>>Hello and welcome to Stripe Sessions. We're experimenting with a new innovation this year. This tok is coming to you slightly sped up by default. Most toks are just too slow, And you can adjust that speed in the bottom right at any time if you like. Okay, where are we? Well, John and I grew up in Limerick, Ireland, And the pandemic has made companies less tethered to any one place, and so we're starting out here at the Shannon Free Zone, Saor Phort Na Sionna, which is just a couple miles from where we were born. The Shannon Free Zone was established in 1959, with special rules that lowered barriers to investment and trade in the area, And over the subsequent decades the Shannon Free Zone became a hub for American companies to build manufacturing and R&D facilities. A lot of the VC-backed companies that drove the tiknology revolution, including Dell, Analog Devices, Intel and Atari, set up manufacturing hubs in the region, And by the 1990s some of the world's most advanced semiconductors and electronics were being assembled here. Ireland was a big beneficiary of this investment. Irish per capita GDP grew at one of the fastest rates in the world between 1980 and 2000,, and Ireland became one of the most prosperous countries in Europe. The Shannon Free Zone also inspired other countries, including China, to pursue similar policies. The Shenzhen Special Economic Zone, for example, was modeled on Shannon's. Why am I telling you all this? Well, Shannon is a story of a few dynamics. It's a story of how tiknological innovation produces spillover benefits in places far from where the creation first happened. It's a story of the beneficial effect of globalization and low barriers to trade. And it's a story of how successful and innovative companies helped transmit valuable skills in new places. And it's a story of how quickly standards of living can get better when the conditions are configured correctly. Needless to say, we see a lot of parallels between the story of Shannon and what we're trying to enable with Stripe. Our goal is to grow the GDP of the internet to help power economic development, and the Shannon story inspires us with a very tangible reminder of how transformative these development forces can be in practike. Okay, let's shift to Stripe itself. Growing the GDP of the internet is not just our mission, It's also our product strategy. We assemble our roadmap by working backwards from what we hear from all of you And based on your feedback. we've gotten a lot done over the past year. We launched the Express App to make Connect more powerful. we've expanded our global coverage. we added Revenue Reconciliation and a number of other new products. we launched new payout countries, crypto payouts, we improved our fraud prevention and a whole lot more, And as our functionality grows, we're seeing a significant increase in the volume of businesses adopting Stripe. On average, 1,400 new companies, including 100 nonprofits, joined Stripe every single day last year, And alongside those, we're delighted to partner with a growing fraction of the largest companies in the world. A statistik that we're partikularly proud of is that 60% of the tiknology companies that went public in the US last year are building on Stripe Now. the basic reason that people come to Stripe is the environment in which businesses operate is changing rapidly, and Stripe helps you stay ahead of the curve, And so today we'll tok about some of those changes and about how Stripe can help you navigate them. We'll very briefly cover payments and payments fragmentation, why online payments are getting more complicated and how Stripe helps businesses adapt to that. We'll tok about enterprise reinvention and how some of the world's largest and most established companies are upgrading their business models. We'll tok about fintik and why we think it's going to be woven into every sector of the economy, The modern Finance OS, and this is actually an idea that we haven't discussed before. And lastly, we'll tok about our growing partner ecosystem. And so to kick us off, here's John. >>Thanks Patrick. Back in the 1920s and 30s, at the dawn of flight, you could basically build an airplane out of your backyard and start selling it. Shannon Airport was just a few grass runways. Today, Shannon Airport is a major hub And the aviation industry is far more complex and way more regulated. It's a lot harder and more contrived to build a plane, But- not coincidentally- the planes are a lot better now. This is what happens in any industry as it matures. the products go from simple to very complex and full of nuanced optimizations. The plane built in the backyard to the A380.. You get teams of highly specialized experts building planes for the rest of us, The folks who know the detailed specifics backwards and forwards, and carefully track the latest advances in everything from composites to additive manufacturing. Online commerce is no different. It's a much bigger industry than ten or twenty years ago and much more evolved. The internet economy used to be a fairly simple place, whereas now it's a significant and growing fraction of the total economy, with the attendant complexity to boot. I'll give you an example. twice a year, the four major card networks revise their operating rules- the whole system that makes the network run. Just a few weeks ago, the latest update dropped 1,966 pages. That's the combined length of the first five "Harry Potter" books altogether, and it's chock full of tik specs on everything from 8-digit BIN support to ISO 3166 updates. And that's just for the US. Not many companies want to keep on top of this themselves. You've got better things to do So. Stripe is a team of over 7,000 payment maniacs from all around the world who obsess over these details on your behalf. We're like the crazed Potter-heads queuing around the block for the midnight book launch, but for payments. These days, you wouldn't board a plane made in someone else's backyard, And you shouldn't choose a payment provider that doesn't sweat every last detail of global money movement. Both are liable to crash. Instead, you need a partner that gives you leverage and helps you accelerate your business in a world where payments are evermore complex with each passing year, And that's true for any company, whether you're the smallest startup or the largest enterprise. To hear more about this, I spoke with my favorite book seller, based here in Seattle, that knows a thing or two about increasing complexity. Amazon does such a breadth of different things when it comes to payments. Maybe you can tell me a little bit more about that? >>In many ways, the payments organization at Amazon is really Amazon's version of our own fintik, And so we're not only building the things that customers see in checkout and outside of checkout, but we're also building a set of services that map across hundreds of different teams and businesses. >>Can you tell me a little bit about your international expansion and how Stripe fits into that? >>We've really been on a pretty fun international expansion journey over the past six to seven years of thinking about innovations around. how do we get money to a seller that's selling cross border? How do we make that currency conversion process trivially easy for them? How do we make sure that they get paid as expected on time- And there's a lot of complexity in that. One of the things that we really valued about what Stripe brought was that it got us to a lot of different countries quickly and really helped lower the barrier of entry for us. >>How does Amazon's scale change your thinking about the kinds of partners you work with? >>Finding a partner that can keep up with not only our volume spikes but other aspects of scalability is absolutely critikal to us. If I think about what we've done recently in Poland. we worked together to launch Blik, which is one of the popular growing local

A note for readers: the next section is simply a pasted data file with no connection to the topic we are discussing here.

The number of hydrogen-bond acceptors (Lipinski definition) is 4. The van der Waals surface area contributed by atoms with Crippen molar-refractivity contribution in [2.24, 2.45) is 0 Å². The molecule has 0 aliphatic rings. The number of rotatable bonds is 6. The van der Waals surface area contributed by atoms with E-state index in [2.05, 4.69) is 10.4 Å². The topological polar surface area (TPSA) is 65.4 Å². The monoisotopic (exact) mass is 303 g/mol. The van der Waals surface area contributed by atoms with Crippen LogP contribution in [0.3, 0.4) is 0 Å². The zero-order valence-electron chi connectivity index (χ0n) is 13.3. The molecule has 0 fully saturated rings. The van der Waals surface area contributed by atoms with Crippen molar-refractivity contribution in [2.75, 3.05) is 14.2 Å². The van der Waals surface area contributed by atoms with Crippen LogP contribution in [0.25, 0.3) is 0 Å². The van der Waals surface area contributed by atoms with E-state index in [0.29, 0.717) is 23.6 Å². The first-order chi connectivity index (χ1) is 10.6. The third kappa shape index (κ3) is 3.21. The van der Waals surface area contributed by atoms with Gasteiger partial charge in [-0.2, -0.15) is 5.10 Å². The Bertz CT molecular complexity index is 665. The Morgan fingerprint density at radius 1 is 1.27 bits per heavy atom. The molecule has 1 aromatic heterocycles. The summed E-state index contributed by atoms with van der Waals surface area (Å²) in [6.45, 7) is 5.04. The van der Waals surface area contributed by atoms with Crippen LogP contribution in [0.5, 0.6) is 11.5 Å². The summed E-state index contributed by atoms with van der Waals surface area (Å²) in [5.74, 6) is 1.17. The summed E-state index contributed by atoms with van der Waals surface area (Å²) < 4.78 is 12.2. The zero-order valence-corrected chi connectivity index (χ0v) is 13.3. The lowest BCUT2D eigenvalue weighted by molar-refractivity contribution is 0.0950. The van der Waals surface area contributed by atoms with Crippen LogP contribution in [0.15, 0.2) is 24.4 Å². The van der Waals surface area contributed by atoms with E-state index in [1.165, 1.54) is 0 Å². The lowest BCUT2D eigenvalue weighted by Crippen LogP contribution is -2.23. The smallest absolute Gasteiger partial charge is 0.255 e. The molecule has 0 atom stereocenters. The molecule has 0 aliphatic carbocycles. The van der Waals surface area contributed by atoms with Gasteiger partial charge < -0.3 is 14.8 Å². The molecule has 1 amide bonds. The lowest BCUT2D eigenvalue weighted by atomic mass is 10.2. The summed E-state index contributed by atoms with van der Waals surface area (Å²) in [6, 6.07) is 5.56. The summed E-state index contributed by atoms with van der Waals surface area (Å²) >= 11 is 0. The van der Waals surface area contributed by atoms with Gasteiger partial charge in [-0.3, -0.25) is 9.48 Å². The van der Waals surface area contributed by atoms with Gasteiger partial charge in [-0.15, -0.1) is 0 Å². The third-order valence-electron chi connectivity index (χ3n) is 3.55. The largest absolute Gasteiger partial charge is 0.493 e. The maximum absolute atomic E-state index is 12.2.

What's the Stripe Treasury API?